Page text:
“It was quite genius of Paul Buckley to think about juxtaposing this modern and minimalistic aesthetic with such classics,” Waldia says. Hers is a graphics style characterized by highly vectorized imagery. In the hands of a less committed artist, such an approach would come off kitschy or downright lazy. But in Waldia’s hands, it’s anything but. She describes her preferred aesthetic mode as “monolinear” and says that it’s “derived from basic geometric shapes.” Indeed, it’s evocative of hieroglyphs and other ancient symbol-based languages, as well as of modern iconographies such as those used on public signage and mobile phone operating systems.
“This is all smartly designed combinations of shapes laid bare,” Buckley says. “There is no hiding any mistakes in something like this.” In fact, he’s so impressed by the precision in her work that he even goes as far as to say that “the world lost something when Manuja chose not to be a brain surgeon or a city planner.”
Waldia graduated from the Milwaukee Institute of Art & Design in 2014 with a BFA in Communication Design. Prior to that, she had taken up a fashion communication-oriented program at the National Institute of Fashion Technology in New Delhi. “I pay a lot of attention to costumes, fabrics, appliqué, and textile patterns,” she says. “I look at fashion for finding color combinations and ornamentation details. I also like to look at medieval tapestries for inspiration.”
Waldia’s designs for the new covers of The Pelican Shakespeare are themselves inspired works of art. In addition to their unconventional application of modern aesthetic modes on centuries-old classic works, the covers rely on abstraction and symbolism to convey the essence of the stories they contain as well as to pique the interest of potential readers (or re-readers). The cover for “Macbeth,” for example, expresses the theme of murderous usurpation through the image of a skull-hilted dagger crossed with a scepter between two crowns, one of which is dripping blood into the other. The cover for “Romeo and Juliet,” for another, hints at the tragic fate of the titular star-crossed lovers with two adjacent coffins, one emblazoned with a bottle of poison and the other with a dagger, pierced by Cupid’s arrows.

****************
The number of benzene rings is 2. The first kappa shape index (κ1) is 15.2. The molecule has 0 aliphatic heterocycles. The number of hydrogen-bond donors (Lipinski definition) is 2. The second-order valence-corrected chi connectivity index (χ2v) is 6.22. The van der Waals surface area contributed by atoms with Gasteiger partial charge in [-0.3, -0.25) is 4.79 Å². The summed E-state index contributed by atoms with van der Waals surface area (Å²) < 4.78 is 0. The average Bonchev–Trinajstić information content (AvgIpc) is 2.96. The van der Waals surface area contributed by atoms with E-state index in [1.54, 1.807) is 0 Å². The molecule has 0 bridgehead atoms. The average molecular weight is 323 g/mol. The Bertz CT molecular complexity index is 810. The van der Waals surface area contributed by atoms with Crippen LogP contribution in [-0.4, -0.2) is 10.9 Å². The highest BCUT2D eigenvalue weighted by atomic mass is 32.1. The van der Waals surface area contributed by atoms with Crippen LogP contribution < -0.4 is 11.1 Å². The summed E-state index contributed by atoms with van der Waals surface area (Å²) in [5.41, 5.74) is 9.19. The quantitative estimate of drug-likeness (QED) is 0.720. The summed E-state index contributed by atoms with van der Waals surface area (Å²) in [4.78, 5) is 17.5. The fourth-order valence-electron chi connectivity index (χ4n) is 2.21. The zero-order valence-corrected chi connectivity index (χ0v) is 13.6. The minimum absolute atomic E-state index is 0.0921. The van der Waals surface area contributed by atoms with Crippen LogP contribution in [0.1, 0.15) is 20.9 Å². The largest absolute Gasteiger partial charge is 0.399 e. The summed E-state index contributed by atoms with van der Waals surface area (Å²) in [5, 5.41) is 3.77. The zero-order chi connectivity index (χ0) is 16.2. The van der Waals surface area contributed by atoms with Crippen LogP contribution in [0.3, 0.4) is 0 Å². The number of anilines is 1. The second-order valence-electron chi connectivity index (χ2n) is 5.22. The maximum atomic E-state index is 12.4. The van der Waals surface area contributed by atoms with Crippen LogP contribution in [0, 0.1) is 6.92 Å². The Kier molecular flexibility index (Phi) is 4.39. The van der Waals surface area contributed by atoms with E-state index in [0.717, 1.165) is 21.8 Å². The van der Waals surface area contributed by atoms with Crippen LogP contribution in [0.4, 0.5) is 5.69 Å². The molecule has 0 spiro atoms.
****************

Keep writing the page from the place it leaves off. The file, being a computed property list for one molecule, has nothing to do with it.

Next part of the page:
“Macbeth” and “Romeo and Juliet” are two of the four titles that make up the initial batch of releases for the refresh of The Pelican Shakespeare, the other two being “King Lear” (the new cover of which shows the eponymous mad monarch crying a single tear in the rain) and “Hamlet” (the new cover of which renders the specter of the title character’s late father). They’re available now on international online booksellers and in local bookstores.
To buy or not to buy? That is the question. The answer, considering the impressive job that has been done on the series by Waldia under the creative direction of Buckley, is, of course, yes.
As for the question of Shakespeare’s universal and lasting appeal and influence four centuries after his death? “Most of the broader themes that appear in his work are quite timeless,” Waldia says. “He draws from core human nature, and perhaps that’s why he endures.”